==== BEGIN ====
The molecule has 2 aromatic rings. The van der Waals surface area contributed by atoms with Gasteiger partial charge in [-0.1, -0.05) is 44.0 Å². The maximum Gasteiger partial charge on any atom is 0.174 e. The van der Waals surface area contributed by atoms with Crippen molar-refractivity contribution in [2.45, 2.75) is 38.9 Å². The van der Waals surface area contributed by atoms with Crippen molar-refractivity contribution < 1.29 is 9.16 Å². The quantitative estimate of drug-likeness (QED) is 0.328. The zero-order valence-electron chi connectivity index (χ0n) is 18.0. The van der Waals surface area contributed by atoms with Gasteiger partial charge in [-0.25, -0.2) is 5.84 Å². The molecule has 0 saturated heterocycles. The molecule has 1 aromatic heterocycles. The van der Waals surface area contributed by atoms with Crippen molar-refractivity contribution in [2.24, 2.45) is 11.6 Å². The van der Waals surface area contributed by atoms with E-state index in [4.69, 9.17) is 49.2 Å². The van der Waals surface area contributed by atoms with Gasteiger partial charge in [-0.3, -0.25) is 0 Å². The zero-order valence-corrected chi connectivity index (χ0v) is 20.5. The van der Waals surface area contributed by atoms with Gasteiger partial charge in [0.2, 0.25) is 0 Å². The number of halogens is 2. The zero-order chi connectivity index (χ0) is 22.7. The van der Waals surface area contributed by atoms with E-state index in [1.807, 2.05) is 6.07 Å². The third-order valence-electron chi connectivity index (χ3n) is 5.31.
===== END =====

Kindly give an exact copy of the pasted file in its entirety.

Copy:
The molecule has 2 aromatic rings. The van der Waals surface area contributed by atoms with Gasteiger partial charge in [-0.1, -0.05) is 44.0 Å². The maximum Gasteiger partial charge on any atom is 0.174 e. The van der Waals surface area contributed by atoms with Crippen molar-refractivity contribution in [2.45, 2.75) is 38.9 Å². The van der Waals surface area contributed by atoms with Crippen molar-refractivity contribution < 1.29 is 9.16 Å². The quantitative estimate of drug-likeness (QED) is 0.328. The zero-order valence-electron chi connectivity index (χ0n) is 18.0. The van der Waals surface area contributed by atoms with Gasteiger partial charge in [-0.25, -0.2) is 5.84 Å². The molecule has 0 saturated heterocycles. The molecule has 1 aromatic heterocycles. The van der Waals surface area contributed by atoms with Crippen molar-refractivity contribution in [2.24, 2.45) is 11.6 Å². The van der Waals surface area contributed by atoms with E-state index in [4.69, 9.17) is 49.2 Å². The van der Waals surface area contributed by atoms with Gasteiger partial charge in [-0.3, -0.25) is 0 Å². The zero-order valence-corrected chi connectivity index (χ0v) is 20.5. The van der Waals surface area contributed by atoms with Gasteiger partial charge in [0.2, 0.25) is 0 Å². The number of halogens is 2. The zero-order chi connectivity index (χ0) is 22.7. The van der Waals surface area contributed by atoms with E-state index in [1.807, 2.05) is 6.07 Å². The third-order valence-electron chi connectivity index (χ3n) is 5.31.